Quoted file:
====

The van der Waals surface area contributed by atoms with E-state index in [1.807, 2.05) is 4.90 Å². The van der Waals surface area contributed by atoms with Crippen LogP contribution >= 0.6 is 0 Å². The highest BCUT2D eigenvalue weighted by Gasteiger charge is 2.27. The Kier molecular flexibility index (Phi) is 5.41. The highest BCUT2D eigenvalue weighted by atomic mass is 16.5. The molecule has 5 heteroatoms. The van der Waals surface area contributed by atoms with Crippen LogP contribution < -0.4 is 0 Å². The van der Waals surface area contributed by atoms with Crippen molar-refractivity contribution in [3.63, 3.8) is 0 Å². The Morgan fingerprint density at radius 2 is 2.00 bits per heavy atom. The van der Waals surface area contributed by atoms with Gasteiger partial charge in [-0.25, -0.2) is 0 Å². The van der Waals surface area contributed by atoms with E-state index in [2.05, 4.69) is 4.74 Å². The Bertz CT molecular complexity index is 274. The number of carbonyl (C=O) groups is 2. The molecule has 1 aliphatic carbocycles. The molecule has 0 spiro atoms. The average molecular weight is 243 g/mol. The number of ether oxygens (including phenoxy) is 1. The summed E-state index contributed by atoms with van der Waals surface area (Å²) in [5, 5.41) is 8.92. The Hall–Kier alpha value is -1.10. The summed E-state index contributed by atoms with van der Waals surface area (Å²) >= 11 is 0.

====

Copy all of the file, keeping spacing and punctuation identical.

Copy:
The van der Waals surface area contributed by atoms with E-state index in [1.807, 2.05) is 4.90 Å². The van der Waals surface area contributed by atoms with Crippen LogP contribution >= 0.6 is 0 Å². The highest BCUT2D eigenvalue weighted by Gasteiger charge is 2.27. The Kier molecular flexibility index (Phi) is 5.41. The highest BCUT2D eigenvalue weighted by atomic mass is 16.5. The molecule has 5 heteroatoms. The van der Waals surface area contributed by atoms with Crippen LogP contribution < -0.4 is 0 Å². The van der Waals surface area contributed by atoms with Crippen molar-refractivity contribution in [3.63, 3.8) is 0 Å². The Morgan fingerprint density at radius 2 is 2.00 bits per heavy atom. The van der Waals surface area contributed by atoms with Gasteiger partial charge in [-0.25, -0.2) is 0 Å². The van der Waals surface area contributed by atoms with E-state index in [2.05, 4.69) is 4.74 Å². The Bertz CT molecular complexity index is 274. The number of carbonyl (C=O) groups is 2. The molecule has 1 aliphatic carbocycles. The molecule has 0 spiro atoms. The average molecular weight is 243 g/mol. The number of ether oxygens (including phenoxy) is 1. The summed E-state index contributed by atoms with van der Waals surface area (Å²) in [5, 5.41) is 8.92. The Hall–Kier alpha value is -1.10. The summed E-state index contributed by atoms with van der Waals surface area (Å²) >= 11 is 0.